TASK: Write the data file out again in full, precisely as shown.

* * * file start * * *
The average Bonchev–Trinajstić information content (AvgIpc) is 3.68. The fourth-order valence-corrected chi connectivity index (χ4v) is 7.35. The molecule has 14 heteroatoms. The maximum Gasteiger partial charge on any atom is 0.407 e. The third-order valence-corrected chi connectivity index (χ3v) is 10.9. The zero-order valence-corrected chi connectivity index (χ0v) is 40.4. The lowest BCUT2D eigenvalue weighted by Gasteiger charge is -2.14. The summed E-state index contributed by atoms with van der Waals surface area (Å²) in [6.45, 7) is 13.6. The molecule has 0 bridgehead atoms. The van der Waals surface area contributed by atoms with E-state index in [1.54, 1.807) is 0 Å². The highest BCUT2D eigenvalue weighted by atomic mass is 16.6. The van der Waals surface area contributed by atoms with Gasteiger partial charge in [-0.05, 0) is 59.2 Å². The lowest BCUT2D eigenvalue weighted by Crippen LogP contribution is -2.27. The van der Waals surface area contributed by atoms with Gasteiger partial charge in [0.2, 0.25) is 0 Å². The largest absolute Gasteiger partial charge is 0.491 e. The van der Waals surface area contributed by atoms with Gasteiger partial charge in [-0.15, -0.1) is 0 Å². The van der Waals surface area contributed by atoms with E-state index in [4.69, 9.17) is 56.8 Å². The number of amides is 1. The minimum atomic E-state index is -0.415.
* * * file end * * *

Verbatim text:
The average Bonchev–Trinajstić information content (AvgIpc) is 3.68. The fourth-order valence-corrected chi connectivity index (χ4v) is 7.35. The molecule has 14 heteroatoms. The maximum Gasteiger partial charge on any atom is 0.407 e. The third-order valence-corrected chi connectivity index (χ3v) is 10.9. The zero-order valence-corrected chi connectivity index (χ0v) is 40.4. The lowest BCUT2D eigenvalue weighted by Gasteiger charge is -2.14. The summed E-state index contributed by atoms with van der Waals surface area (Å²) in [6.45, 7) is 13.6. The molecule has 0 bridgehead atoms. The van der Waals surface area contributed by atoms with E-state index in [1.54, 1.807) is 0 Å². The highest BCUT2D eigenvalue weighted by atomic mass is 16.6. The van der Waals surface area contributed by atoms with Gasteiger partial charge in [-0.05, 0) is 59.2 Å². The lowest BCUT2D eigenvalue weighted by Crippen LogP contribution is -2.27. The van der Waals surface area contributed by atoms with Gasteiger partial charge in [0.2, 0.25) is 0 Å². The largest absolute Gasteiger partial charge is 0.491 e. The van der Waals surface area contributed by atoms with Gasteiger partial charge in [-0.15, -0.1) is 0 Å². The van der Waals surface area contributed by atoms with E-state index in [4.69, 9.17) is 56.8 Å². The number of amides is 1. The minimum atomic E-state index is -0.415.